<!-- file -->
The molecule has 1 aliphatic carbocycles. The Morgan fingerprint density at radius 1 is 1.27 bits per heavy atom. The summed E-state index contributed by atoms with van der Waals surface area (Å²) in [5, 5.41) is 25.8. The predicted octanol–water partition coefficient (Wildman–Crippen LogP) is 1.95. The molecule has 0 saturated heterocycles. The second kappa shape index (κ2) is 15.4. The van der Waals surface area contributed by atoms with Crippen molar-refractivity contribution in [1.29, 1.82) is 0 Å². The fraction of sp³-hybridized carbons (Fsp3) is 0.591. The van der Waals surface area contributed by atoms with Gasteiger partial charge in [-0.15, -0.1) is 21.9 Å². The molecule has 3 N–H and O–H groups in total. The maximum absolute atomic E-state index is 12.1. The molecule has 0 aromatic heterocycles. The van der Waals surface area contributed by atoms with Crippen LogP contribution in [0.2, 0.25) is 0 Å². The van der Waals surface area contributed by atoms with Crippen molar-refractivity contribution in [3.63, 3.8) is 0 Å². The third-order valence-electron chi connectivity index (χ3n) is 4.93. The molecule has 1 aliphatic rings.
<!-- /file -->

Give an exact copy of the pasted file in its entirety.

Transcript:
The molecule has 1 aliphatic carbocycles. The Morgan fingerprint density at radius 1 is 1.27 bits per heavy atom. The summed E-state index contributed by atoms with van der Waals surface area (Å²) in [5, 5.41) is 25.8. The predicted octanol–water partition coefficient (Wildman–Crippen LogP) is 1.95. The molecule has 0 saturated heterocycles. The second kappa shape index (κ2) is 15.4. The van der Waals surface area contributed by atoms with Crippen molar-refractivity contribution in [1.29, 1.82) is 0 Å². The fraction of sp³-hybridized carbons (Fsp3) is 0.591. The van der Waals surface area contributed by atoms with Gasteiger partial charge in [-0.15, -0.1) is 21.9 Å². The molecule has 3 N–H and O–H groups in total. The maximum absolute atomic E-state index is 12.1. The molecule has 0 aromatic heterocycles. The van der Waals surface area contributed by atoms with Crippen LogP contribution in [0.2, 0.25) is 0 Å². The van der Waals surface area contributed by atoms with Crippen molar-refractivity contribution in [3.63, 3.8) is 0 Å². The third-order valence-electron chi connectivity index (χ3n) is 4.93. The molecule has 1 aliphatic rings.